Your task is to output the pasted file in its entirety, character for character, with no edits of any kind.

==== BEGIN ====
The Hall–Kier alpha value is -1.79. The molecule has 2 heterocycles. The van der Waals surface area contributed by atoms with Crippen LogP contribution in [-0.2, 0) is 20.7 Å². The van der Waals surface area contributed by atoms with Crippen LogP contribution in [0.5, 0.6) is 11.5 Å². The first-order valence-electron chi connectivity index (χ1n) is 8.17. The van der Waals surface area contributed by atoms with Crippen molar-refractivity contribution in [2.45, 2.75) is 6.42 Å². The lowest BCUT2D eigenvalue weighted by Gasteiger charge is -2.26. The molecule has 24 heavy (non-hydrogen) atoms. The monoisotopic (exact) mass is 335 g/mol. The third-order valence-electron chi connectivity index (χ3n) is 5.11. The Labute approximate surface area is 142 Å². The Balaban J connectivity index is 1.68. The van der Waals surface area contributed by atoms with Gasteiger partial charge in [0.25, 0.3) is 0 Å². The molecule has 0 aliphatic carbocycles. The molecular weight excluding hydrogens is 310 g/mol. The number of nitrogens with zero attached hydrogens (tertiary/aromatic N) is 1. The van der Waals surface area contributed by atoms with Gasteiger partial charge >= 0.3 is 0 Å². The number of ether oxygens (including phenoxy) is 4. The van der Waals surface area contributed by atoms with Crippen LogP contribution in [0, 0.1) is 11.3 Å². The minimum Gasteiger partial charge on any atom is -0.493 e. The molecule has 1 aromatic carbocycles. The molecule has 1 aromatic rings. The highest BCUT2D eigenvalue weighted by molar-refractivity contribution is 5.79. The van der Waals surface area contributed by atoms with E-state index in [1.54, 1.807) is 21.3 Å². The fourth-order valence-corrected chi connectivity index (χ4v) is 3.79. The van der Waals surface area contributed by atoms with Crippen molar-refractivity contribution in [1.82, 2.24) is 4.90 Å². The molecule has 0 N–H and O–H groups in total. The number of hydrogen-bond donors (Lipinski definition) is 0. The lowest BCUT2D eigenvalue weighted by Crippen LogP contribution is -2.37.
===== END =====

The Hall–Kier alpha value is -1.79. The molecule has 2 heterocycles. The van der Waals surface area contributed by atoms with Crippen LogP contribution in [-0.2, 0) is 20.7 Å². The van der Waals surface area contributed by atoms with Crippen LogP contribution in [0.5, 0.6) is 11.5 Å². The first-order valence-electron chi connectivity index (χ1n) is 8.17. The van der Waals surface area contributed by atoms with Crippen molar-refractivity contribution in [2.45, 2.75) is 6.42 Å². The lowest BCUT2D eigenvalue weighted by Gasteiger charge is -2.26. The molecule has 24 heavy (non-hydrogen) atoms. The monoisotopic (exact) mass is 335 g/mol. The third-order valence-electron chi connectivity index (χ3n) is 5.11. The Labute approximate surface area is 142 Å². The Balaban J connectivity index is 1.68. The van der Waals surface area contributed by atoms with Gasteiger partial charge in [0.25, 0.3) is 0 Å². The molecule has 0 aliphatic carbocycles. The molecular weight excluding hydrogens is 310 g/mol. The number of nitrogens with zero attached hydrogens (tertiary/aromatic N) is 1. The van der Waals surface area contributed by atoms with Gasteiger partial charge >= 0.3 is 0 Å². The number of ether oxygens (including phenoxy) is 4. The van der Waals surface area contributed by atoms with Crippen LogP contribution in [0, 0.1) is 11.3 Å². The minimum Gasteiger partial charge on any atom is -0.493 e. The molecule has 1 aromatic carbocycles. The molecule has 1 aromatic rings. The highest BCUT2D eigenvalue weighted by molar-refractivity contribution is 5.79. The van der Waals surface area contributed by atoms with E-state index in [1.54, 1.807) is 21.3 Å². The fourth-order valence-corrected chi connectivity index (χ4v) is 3.79. The van der Waals surface area contributed by atoms with Crippen molar-refractivity contribution in [1.82, 2.24) is 4.90 Å². The molecule has 0 N–H and O–H groups in total. The number of hydrogen-bond donors (Lipinski definition) is 0. The lowest BCUT2D eigenvalue weighted by Crippen LogP contribution is -2.37.